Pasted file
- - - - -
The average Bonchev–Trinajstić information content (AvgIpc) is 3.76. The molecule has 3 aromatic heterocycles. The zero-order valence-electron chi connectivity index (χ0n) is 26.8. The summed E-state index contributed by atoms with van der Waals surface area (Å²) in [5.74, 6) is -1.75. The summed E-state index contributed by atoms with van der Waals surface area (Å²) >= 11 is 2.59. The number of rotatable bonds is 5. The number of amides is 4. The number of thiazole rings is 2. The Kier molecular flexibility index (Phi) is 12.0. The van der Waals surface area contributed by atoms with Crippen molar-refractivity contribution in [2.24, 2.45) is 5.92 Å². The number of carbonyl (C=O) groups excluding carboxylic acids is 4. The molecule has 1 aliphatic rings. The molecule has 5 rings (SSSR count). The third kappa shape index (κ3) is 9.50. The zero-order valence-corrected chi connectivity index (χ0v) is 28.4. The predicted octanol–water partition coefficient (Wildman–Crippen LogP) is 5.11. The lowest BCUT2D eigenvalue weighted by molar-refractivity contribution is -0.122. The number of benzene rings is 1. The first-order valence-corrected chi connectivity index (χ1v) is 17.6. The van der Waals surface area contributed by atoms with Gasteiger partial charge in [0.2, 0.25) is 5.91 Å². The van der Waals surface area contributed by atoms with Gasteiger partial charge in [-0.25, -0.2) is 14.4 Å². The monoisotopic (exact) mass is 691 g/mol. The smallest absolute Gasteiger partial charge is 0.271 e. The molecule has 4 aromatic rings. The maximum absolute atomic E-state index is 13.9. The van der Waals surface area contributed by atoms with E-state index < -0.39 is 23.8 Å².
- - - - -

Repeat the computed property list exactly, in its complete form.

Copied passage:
The average Bonchev–Trinajstić information content (AvgIpc) is 3.76. The molecule has 3 aromatic heterocycles. The zero-order valence-electron chi connectivity index (χ0n) is 26.8. The summed E-state index contributed by atoms with van der Waals surface area (Å²) in [5.74, 6) is -1.75. The summed E-state index contributed by atoms with van der Waals surface area (Å²) >= 11 is 2.59. The number of rotatable bonds is 5. The number of amides is 4. The number of thiazole rings is 2. The Kier molecular flexibility index (Phi) is 12.0. The van der Waals surface area contributed by atoms with Crippen molar-refractivity contribution in [2.24, 2.45) is 5.92 Å². The number of carbonyl (C=O) groups excluding carboxylic acids is 4. The molecule has 1 aliphatic rings. The molecule has 5 rings (SSSR count). The third kappa shape index (κ3) is 9.50. The zero-order valence-corrected chi connectivity index (χ0v) is 28.4. The predicted octanol–water partition coefficient (Wildman–Crippen LogP) is 5.11. The lowest BCUT2D eigenvalue weighted by molar-refractivity contribution is -0.122. The number of benzene rings is 1. The first-order valence-corrected chi connectivity index (χ1v) is 17.6. The van der Waals surface area contributed by atoms with Gasteiger partial charge in [0.2, 0.25) is 5.91 Å². The van der Waals surface area contributed by atoms with Gasteiger partial charge in [-0.25, -0.2) is 14.4 Å². The monoisotopic (exact) mass is 691 g/mol. The smallest absolute Gasteiger partial charge is 0.271 e. The molecule has 4 aromatic rings. The maximum absolute atomic E-state index is 13.9. The van der Waals surface area contributed by atoms with E-state index < -0.39 is 23.8 Å².